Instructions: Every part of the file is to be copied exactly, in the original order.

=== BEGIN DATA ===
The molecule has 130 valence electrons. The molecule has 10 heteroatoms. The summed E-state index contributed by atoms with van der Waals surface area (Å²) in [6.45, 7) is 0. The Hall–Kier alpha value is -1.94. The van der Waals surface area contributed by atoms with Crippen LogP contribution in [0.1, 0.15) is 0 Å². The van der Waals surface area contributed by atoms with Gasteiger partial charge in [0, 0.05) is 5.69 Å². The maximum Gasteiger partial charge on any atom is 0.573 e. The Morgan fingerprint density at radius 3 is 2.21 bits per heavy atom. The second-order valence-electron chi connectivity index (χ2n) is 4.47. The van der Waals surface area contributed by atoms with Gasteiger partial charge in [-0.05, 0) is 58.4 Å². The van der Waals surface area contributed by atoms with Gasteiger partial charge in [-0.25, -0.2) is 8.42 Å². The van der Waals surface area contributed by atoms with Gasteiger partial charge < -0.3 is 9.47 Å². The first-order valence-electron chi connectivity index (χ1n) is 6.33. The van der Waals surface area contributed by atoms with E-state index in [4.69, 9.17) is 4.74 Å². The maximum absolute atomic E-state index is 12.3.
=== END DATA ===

The molecule has 130 valence electrons. The molecule has 10 heteroatoms. The summed E-state index contributed by atoms with van der Waals surface area (Å²) in [6.45, 7) is 0. The Hall–Kier alpha value is -1.94. The van der Waals surface area contributed by atoms with Crippen LogP contribution in [0.1, 0.15) is 0 Å². The van der Waals surface area contributed by atoms with Gasteiger partial charge in [0, 0.05) is 5.69 Å². The maximum Gasteiger partial charge on any atom is 0.573 e. The Morgan fingerprint density at radius 3 is 2.21 bits per heavy atom. The second-order valence-electron chi connectivity index (χ2n) is 4.47. The van der Waals surface area contributed by atoms with Gasteiger partial charge in [-0.05, 0) is 58.4 Å². The van der Waals surface area contributed by atoms with Gasteiger partial charge in [-0.25, -0.2) is 8.42 Å². The van der Waals surface area contributed by atoms with Gasteiger partial charge < -0.3 is 9.47 Å². The first-order valence-electron chi connectivity index (χ1n) is 6.33. The van der Waals surface area contributed by atoms with E-state index in [4.69, 9.17) is 4.74 Å². The maximum absolute atomic E-state index is 12.3.